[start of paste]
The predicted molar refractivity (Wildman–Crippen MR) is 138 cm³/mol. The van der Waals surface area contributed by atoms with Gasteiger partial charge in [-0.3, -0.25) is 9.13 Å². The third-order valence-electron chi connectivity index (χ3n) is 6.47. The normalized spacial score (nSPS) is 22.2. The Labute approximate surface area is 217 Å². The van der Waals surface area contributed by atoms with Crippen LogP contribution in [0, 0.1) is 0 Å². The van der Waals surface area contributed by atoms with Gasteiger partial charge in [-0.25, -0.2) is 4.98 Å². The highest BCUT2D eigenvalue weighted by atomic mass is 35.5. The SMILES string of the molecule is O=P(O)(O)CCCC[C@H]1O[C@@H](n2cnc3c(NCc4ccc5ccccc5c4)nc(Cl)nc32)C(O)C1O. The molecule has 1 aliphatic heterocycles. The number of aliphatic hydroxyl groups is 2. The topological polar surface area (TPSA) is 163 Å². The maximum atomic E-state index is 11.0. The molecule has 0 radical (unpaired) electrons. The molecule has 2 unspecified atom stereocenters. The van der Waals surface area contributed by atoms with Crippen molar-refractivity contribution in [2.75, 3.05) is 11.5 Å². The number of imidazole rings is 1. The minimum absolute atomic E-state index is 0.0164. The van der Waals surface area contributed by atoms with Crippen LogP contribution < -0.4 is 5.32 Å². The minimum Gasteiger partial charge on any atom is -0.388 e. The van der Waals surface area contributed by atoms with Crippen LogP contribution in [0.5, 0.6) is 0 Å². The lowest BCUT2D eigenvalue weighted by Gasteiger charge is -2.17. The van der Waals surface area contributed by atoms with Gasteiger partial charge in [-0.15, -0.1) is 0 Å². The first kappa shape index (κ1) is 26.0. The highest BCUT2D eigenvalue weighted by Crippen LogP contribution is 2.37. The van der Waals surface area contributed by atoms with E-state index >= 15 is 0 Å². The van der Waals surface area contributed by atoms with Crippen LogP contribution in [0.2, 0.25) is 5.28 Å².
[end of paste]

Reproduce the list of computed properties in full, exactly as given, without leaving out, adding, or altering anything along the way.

The predicted molar refractivity (Wildman–Crippen MR) is 138 cm³/mol. The van der Waals surface area contributed by atoms with Gasteiger partial charge in [-0.3, -0.25) is 9.13 Å². The third-order valence-electron chi connectivity index (χ3n) is 6.47. The normalized spacial score (nSPS) is 22.2. The Labute approximate surface area is 217 Å². The van der Waals surface area contributed by atoms with Crippen LogP contribution in [0, 0.1) is 0 Å². The van der Waals surface area contributed by atoms with Gasteiger partial charge in [-0.25, -0.2) is 4.98 Å². The highest BCUT2D eigenvalue weighted by atomic mass is 35.5. The SMILES string of the molecule is O=P(O)(O)CCCC[C@H]1O[C@@H](n2cnc3c(NCc4ccc5ccccc5c4)nc(Cl)nc32)C(O)C1O. The molecule has 1 aliphatic heterocycles. The number of aliphatic hydroxyl groups is 2. The topological polar surface area (TPSA) is 163 Å². The maximum atomic E-state index is 11.0. The molecule has 0 radical (unpaired) electrons. The molecule has 2 unspecified atom stereocenters. The van der Waals surface area contributed by atoms with Crippen molar-refractivity contribution in [2.75, 3.05) is 11.5 Å². The number of imidazole rings is 1. The minimum absolute atomic E-state index is 0.0164. The van der Waals surface area contributed by atoms with Crippen LogP contribution < -0.4 is 5.32 Å². The minimum Gasteiger partial charge on any atom is -0.388 e. The van der Waals surface area contributed by atoms with Crippen LogP contribution in [0.5, 0.6) is 0 Å². The lowest BCUT2D eigenvalue weighted by Gasteiger charge is -2.17. The van der Waals surface area contributed by atoms with Gasteiger partial charge in [-0.15, -0.1) is 0 Å². The first kappa shape index (κ1) is 26.0. The highest BCUT2D eigenvalue weighted by Crippen LogP contribution is 2.37. The van der Waals surface area contributed by atoms with E-state index >= 15 is 0 Å². The van der Waals surface area contributed by atoms with Crippen LogP contribution in [0.2, 0.25) is 5.28 Å².